On The Burden of Flowering

 

On the Burden of Flowering

Even the cactus wren
surrenders itself
to the task,

though it rarely listens
to my voice. How do clouds
blossom day to day

and leave so little
behind? The bookless shelf
begs to be filled, but instead

I watch the morning age
as the sun arcs higher.
Yesterday you said

the mint marigold
was dying. Today it
stands tall. Yellowing.

 

“On the Burden of Flowering” first appeared in Panoply in August 2016, and is included in my chapbook, From Every Moment a Second.

 

 

Three Cinquains under the Moon (for Adelaide Crapsey)

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These were originally written for a “Full Moon Social” celebration hosted by Jeff Schwaner in October 2014..

 

October 8, 1914

Listen…
three silences
none harsher than your breath
dissipating into the night’s
bright mouth.

 

Later

Rainfall
and wind. How I
would like to have touched you
if only with words trembling from
my lips.

 

October 8, 2014

A moon
that we might share
from mountain to the sea
a gift belonging to no one
but you.

 

Adelaide Crapsey’s last full moon lit the skies on October 4, 1914. She died four days later, at age 36. A poet well ahead of her time, she created the American cinquain, a five-line form of 22 syllables which I have followed in these three poems.

I discovered only after-the-fact that the Full Moon Social Jeff Schwaner hosted on October 8, 2014 fell on the 100th anniversary of Adelaide’s death. These poems were written with that particular evening still looming brightly in mind, to honor Adelaide Crapsey and the moon, whose separate but entwined lights we still share and celebrate.

In my hand is a copy of a slim volume of her poetry, titled Verse and published posthumously in 1915. The following cinquain is from this book:

Moon-Shadows

Still as
On windless nights
The moon-cast shadows are,
So still will be my heart when I
Am dead.

 

Those interested in further details on Adelaide Crapsey might look here: http://www.poetryfoundation.org/bio/adelaide-crapsey

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The Bitter Celebrates

 

The Bitter Celebrates

Mention gateways and mythologies
and I see openings to paths
better left unseen. No choice is

choice,
but preparation leads us astray as well.
Take this bitter leaf.
Call it arugula.
Call it rocket.
Call it colewort or weed.
Dress it with oil and vinegar,
with garlic and lemon.
Add tomato, salt.

Though you try to conceal it,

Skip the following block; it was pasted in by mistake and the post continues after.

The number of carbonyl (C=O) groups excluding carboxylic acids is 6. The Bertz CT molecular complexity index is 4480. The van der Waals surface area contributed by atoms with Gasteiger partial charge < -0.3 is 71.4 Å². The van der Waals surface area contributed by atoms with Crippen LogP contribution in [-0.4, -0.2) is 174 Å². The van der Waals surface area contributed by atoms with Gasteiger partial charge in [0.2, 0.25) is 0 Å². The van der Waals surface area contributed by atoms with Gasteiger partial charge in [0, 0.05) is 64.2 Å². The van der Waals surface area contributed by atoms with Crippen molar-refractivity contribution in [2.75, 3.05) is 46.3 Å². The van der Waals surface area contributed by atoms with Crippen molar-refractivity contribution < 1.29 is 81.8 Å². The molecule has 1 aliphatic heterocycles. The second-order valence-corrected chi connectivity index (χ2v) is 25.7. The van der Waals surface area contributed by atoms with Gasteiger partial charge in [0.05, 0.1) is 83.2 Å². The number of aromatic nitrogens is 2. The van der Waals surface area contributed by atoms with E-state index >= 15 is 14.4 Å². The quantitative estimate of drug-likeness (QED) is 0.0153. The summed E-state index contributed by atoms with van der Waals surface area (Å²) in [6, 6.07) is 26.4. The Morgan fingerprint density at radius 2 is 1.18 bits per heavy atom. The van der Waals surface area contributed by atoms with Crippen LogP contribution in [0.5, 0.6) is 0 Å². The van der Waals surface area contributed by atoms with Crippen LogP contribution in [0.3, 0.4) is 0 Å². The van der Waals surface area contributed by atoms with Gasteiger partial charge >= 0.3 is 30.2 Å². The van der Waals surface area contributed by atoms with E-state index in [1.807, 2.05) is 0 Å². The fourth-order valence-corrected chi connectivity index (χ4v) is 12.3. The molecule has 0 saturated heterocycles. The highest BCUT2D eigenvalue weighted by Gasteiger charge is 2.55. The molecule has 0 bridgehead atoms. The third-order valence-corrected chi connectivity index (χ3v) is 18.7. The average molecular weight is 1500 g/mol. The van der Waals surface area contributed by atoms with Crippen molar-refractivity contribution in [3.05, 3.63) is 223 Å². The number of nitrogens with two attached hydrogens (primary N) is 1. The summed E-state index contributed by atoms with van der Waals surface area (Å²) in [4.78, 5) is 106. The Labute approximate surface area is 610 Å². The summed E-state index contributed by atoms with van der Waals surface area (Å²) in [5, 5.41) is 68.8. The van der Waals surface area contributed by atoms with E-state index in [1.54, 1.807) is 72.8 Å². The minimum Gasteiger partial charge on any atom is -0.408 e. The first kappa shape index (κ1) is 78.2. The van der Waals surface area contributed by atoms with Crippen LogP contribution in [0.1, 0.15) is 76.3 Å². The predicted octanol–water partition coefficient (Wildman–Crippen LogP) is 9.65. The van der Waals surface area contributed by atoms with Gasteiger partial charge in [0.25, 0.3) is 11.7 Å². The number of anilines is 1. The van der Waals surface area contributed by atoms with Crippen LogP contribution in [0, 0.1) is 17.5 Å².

the bitterness remains.

But back to gates and myths. Do they truly
lead us out, or do we
circle back, returning
to the same endings
again
and again.

Remove the snake, rodents return.

Seal the hole.
Take this leaf.
Voice those words.
Close that door.

 

“The Bitter Celebrates” first appeared in Amethyst Review in December 2018.

Recording of My Poem “Latitude”

latitude

“Latitude” is included in my chapbook, From Every Moment a Second, available at Amazon.Com and Here. It was first published at Poetry Breakfast in October 2016. Many thanks to Cate T. for sponsoring the title during the August 2015 Tupelo Press 30/30 Challenge, and to Charlotte the hen for laying the egg that inspired the poem. 

 

 

If You Drop Leaves

 

If You Drop Leaves

If you drop leaves when she walks by,
does that signify grief for those
cut down early,

or merely drought?
How easily we abandon and forget.

Yet a whiff of lemon verbena or the light
bouncing from a passing Ford
can call them back,

tiny sorrows ratcheted in sequence
above the cracked well casing

but below the shingles
and near the dwindling shade
tracing its outline on the lawn.

And what do you whisper
alone at night within sight
of sawn and stacked siblings?

Do you suffer anger by way
of deadfall or absorption,

bark grown around and concealing
a penetrating nail, never shedding
tears, never sharing one moment

with another. Offered condolences,
what might you say? Pain earns no
entrance. Remit yourselves.

 

* * *

“If You Drop Leaves” was published at Bad Pony in November 2017. Many thanks to editor Emily Corwin for taking this piece.

Somewhere: 28 Rue St. Jacques

 

Somewhere: 28 Rue St. Jacques

Or eating spam fried rice in the courtyard
after kindergarten, and playing cowboys
with Thierry, the kid next-door. We shared toys,
but not comics. Written language was hard

to decipher, unlike the spoken. I
never captured the nuances, and lost
the rest over the years. Today the cost
eludes me, like moths fluttering by. Try

to recall that particular morning light,
how it glanced off the French snow, and the
way our mother smiled at breakfast, no trace

of sadness, yet, the lines marking our heights
rising along the wall, limbs of a tree
we’d never climb, out there, somewhere, in space.

 

* * *

This was originally drafted during the August 2015 Tupelo Press 30/30 Challenge. I was never satisfied with it, and didn’t see any reason to revise. But those memories are worth sharing!